A recent Law.com article by Dan Clark highlighted a startling finding: “General counsel are increasingly looking for law firms that can collect and deliver data so corporations can improve their decision-making about risks and spending. But they are often frustrated when outside counsel can’t meet these expectations, according to in-house sources.” (Read the article at bit.ly/ND21law.) The article made the dire prediction that if law firms cannot offer digitized data to their clients, they “will likely lose out to their more cutting-edge competition.” Legal service providers are not alone in their need to employ data analytics. Every business, regardless of industry, requires a framework and methodology to quickly interpret data from
multiple sources in order to make sound business decisions.

At Ballard Spahr LLP, data and analytics are on the forefront of much of our modern technology offerings. Unlike many firms, our data and analytics function sits inside our Client Value and Innovation department, where we have some latitude with a research and development budget and the directive to “fail fast” if we determine a proof-of-concept did not meet our needs. Our data management mission statement says in part that we “contribute to the firm’s strategic goals by using innovative technologies, a variety of flexible and adaptive data sources, artificial intelligence/machine learning, and ongoing data literacy education to help redefine the Firm’s internal performance objectives and accountability drivers and transform how the Firm delivers legal services to its clients.” Just 48 words but loaded with meaning and purpose, both for now and in the foreseeable future.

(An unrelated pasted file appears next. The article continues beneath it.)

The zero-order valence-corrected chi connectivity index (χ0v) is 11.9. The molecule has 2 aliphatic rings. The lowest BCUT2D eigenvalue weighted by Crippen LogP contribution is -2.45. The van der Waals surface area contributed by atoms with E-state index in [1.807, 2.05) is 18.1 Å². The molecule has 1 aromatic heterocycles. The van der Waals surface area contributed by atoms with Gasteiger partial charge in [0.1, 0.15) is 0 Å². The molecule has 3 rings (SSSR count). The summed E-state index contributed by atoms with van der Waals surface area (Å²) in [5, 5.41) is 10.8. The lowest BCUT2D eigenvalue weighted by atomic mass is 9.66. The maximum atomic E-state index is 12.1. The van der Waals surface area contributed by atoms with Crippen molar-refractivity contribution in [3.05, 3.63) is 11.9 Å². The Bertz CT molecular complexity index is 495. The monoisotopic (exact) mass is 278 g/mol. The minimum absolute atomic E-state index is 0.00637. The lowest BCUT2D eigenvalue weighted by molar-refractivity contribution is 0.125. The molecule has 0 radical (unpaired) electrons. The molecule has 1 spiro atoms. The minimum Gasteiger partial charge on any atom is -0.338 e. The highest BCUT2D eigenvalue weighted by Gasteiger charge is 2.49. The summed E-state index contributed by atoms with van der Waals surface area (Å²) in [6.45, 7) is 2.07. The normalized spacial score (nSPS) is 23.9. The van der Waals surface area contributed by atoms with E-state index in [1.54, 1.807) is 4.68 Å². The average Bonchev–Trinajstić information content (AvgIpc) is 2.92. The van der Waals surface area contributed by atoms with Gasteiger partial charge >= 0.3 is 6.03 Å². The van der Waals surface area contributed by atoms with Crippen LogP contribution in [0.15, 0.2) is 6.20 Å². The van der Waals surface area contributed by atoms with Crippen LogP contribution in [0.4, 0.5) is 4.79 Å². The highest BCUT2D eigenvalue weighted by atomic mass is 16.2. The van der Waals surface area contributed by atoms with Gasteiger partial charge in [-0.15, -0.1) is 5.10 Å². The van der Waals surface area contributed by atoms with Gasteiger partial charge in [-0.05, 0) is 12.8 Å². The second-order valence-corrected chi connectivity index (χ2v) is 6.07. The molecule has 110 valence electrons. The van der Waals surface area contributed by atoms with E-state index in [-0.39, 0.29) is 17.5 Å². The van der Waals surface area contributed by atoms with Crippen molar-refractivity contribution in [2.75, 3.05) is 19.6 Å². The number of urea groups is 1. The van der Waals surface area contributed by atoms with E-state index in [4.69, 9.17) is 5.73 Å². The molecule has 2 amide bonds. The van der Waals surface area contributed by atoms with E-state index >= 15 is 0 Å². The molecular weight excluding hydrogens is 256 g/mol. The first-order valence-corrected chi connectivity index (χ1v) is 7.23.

The following are some of the ways Ballard Spahr is using data analytics to better serve its clients:

  • INNOVATIVE TECHNOLOGIES– We are using best-in-class data and analytics tools for data preparation, security, dashboard technology, and automation. We are also leveraging big data tools for data analysis and transformation.
  • A VARIETY OF FLEXIBLE AND ADAPTIVE DATA SOURCES– Each evening, our automated processes look for new litigation, updates to federal campaign contributions, new federal, state, and local legislation, and municipality data sources. We can also modify our big data analyses to exclude or include client data based on the business need.
  • ARTIFICIAL INTELLIGENCE/ MACHINE LEARNING (AI/ML) – Tied closely to our data literacy initiative, we are using AI/ML to translate pages of financial data into meaningful text with observations and actionable recommendations; we can also train ML models to find patterns, trends, and make predictions in any variety of datasets.
  • ONGOING DATA LITERACY EDUCATION – Global research and advisory company Gartner classifies data literacy as a “core competency” that entails being able to “read, write, and communicate data ‘in context’ including . . . the ability to describe the use case application and resulting value.” Our data literacy initiative involves training our users to understand the impact of effective-dated information versus period in time data; using filters to exclude anomalous data; and understanding the key financial drivers related to profitability. As Gartner’s recent 2021 Data Analytics Summit mentioned, “Data literacy is the ‘How’ of a data-driven organization; it is the most important skill for the twenty-first century—period!”